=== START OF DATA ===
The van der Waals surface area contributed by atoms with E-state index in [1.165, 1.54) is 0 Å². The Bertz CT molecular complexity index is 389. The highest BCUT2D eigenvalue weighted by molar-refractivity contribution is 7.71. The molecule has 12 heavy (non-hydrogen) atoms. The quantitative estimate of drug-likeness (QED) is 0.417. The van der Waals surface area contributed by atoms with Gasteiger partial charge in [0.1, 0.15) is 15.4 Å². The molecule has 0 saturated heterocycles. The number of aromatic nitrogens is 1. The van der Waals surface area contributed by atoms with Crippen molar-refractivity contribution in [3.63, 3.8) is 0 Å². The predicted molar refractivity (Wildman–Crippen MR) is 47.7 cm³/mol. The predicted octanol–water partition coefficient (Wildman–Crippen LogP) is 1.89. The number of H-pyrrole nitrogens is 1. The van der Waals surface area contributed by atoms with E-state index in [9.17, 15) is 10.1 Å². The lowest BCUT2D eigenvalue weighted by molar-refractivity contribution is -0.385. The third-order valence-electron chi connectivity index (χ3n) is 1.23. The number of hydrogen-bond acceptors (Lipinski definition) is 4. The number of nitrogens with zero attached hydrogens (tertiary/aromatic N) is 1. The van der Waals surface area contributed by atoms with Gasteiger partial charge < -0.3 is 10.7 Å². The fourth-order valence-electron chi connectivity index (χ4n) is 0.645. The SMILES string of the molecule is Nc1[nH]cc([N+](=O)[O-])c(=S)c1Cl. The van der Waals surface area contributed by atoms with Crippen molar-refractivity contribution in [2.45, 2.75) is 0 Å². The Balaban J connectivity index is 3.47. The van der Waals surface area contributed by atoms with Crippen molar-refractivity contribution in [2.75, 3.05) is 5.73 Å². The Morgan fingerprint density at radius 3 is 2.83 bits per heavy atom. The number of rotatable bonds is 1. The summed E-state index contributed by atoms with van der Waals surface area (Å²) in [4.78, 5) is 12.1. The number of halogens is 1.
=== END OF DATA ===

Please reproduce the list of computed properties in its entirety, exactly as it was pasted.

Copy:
The van der Waals surface area contributed by atoms with E-state index in [1.165, 1.54) is 0 Å². The Bertz CT molecular complexity index is 389. The highest BCUT2D eigenvalue weighted by molar-refractivity contribution is 7.71. The molecule has 12 heavy (non-hydrogen) atoms. The quantitative estimate of drug-likeness (QED) is 0.417. The van der Waals surface area contributed by atoms with Gasteiger partial charge in [0.1, 0.15) is 15.4 Å². The molecule has 0 saturated heterocycles. The number of aromatic nitrogens is 1. The van der Waals surface area contributed by atoms with Crippen molar-refractivity contribution in [3.63, 3.8) is 0 Å². The predicted molar refractivity (Wildman–Crippen MR) is 47.7 cm³/mol. The predicted octanol–water partition coefficient (Wildman–Crippen LogP) is 1.89. The number of H-pyrrole nitrogens is 1. The van der Waals surface area contributed by atoms with E-state index in [9.17, 15) is 10.1 Å². The lowest BCUT2D eigenvalue weighted by molar-refractivity contribution is -0.385. The third-order valence-electron chi connectivity index (χ3n) is 1.23. The number of hydrogen-bond acceptors (Lipinski definition) is 4. The number of nitrogens with zero attached hydrogens (tertiary/aromatic N) is 1. The van der Waals surface area contributed by atoms with Gasteiger partial charge < -0.3 is 10.7 Å². The fourth-order valence-electron chi connectivity index (χ4n) is 0.645. The SMILES string of the molecule is Nc1[nH]cc([N+](=O)[O-])c(=S)c1Cl. The van der Waals surface area contributed by atoms with Crippen molar-refractivity contribution in [2.45, 2.75) is 0 Å². The Balaban J connectivity index is 3.47. The van der Waals surface area contributed by atoms with Crippen molar-refractivity contribution in [2.75, 3.05) is 5.73 Å². The Morgan fingerprint density at radius 3 is 2.83 bits per heavy atom. The number of rotatable bonds is 1. The summed E-state index contributed by atoms with van der Waals surface area (Å²) in [4.78, 5) is 12.1. The number of halogens is 1.